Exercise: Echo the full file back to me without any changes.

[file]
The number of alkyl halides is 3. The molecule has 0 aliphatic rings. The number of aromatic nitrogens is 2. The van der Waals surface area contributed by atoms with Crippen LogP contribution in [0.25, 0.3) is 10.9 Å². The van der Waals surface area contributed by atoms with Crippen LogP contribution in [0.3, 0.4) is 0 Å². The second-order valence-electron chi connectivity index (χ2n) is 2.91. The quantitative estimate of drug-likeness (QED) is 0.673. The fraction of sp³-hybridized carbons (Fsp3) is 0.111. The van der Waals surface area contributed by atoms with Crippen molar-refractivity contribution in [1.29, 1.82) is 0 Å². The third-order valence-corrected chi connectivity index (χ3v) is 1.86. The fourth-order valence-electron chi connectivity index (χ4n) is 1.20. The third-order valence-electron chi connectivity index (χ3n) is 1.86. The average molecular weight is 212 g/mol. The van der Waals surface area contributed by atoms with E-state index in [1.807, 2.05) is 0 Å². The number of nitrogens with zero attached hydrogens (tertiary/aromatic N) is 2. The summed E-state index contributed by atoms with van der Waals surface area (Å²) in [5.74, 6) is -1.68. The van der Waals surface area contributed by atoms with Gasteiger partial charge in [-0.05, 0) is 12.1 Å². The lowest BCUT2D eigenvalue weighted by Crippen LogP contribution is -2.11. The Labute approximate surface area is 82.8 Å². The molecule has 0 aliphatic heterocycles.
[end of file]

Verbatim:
The number of alkyl halides is 3. The molecule has 0 aliphatic rings. The number of aromatic nitrogens is 2. The van der Waals surface area contributed by atoms with Crippen LogP contribution in [0.25, 0.3) is 10.9 Å². The van der Waals surface area contributed by atoms with Crippen LogP contribution in [0.3, 0.4) is 0 Å². The second-order valence-electron chi connectivity index (χ2n) is 2.91. The quantitative estimate of drug-likeness (QED) is 0.673. The fraction of sp³-hybridized carbons (Fsp3) is 0.111. The van der Waals surface area contributed by atoms with Crippen molar-refractivity contribution in [1.29, 1.82) is 0 Å². The third-order valence-corrected chi connectivity index (χ3v) is 1.86. The fourth-order valence-electron chi connectivity index (χ4n) is 1.20. The third-order valence-electron chi connectivity index (χ3n) is 1.86. The average molecular weight is 212 g/mol. The van der Waals surface area contributed by atoms with E-state index in [1.807, 2.05) is 0 Å². The number of nitrogens with zero attached hydrogens (tertiary/aromatic N) is 2. The summed E-state index contributed by atoms with van der Waals surface area (Å²) in [5.74, 6) is -1.68. The van der Waals surface area contributed by atoms with Gasteiger partial charge in [-0.05, 0) is 12.1 Å². The lowest BCUT2D eigenvalue weighted by Crippen LogP contribution is -2.11. The Labute approximate surface area is 82.8 Å². The molecule has 0 aliphatic heterocycles.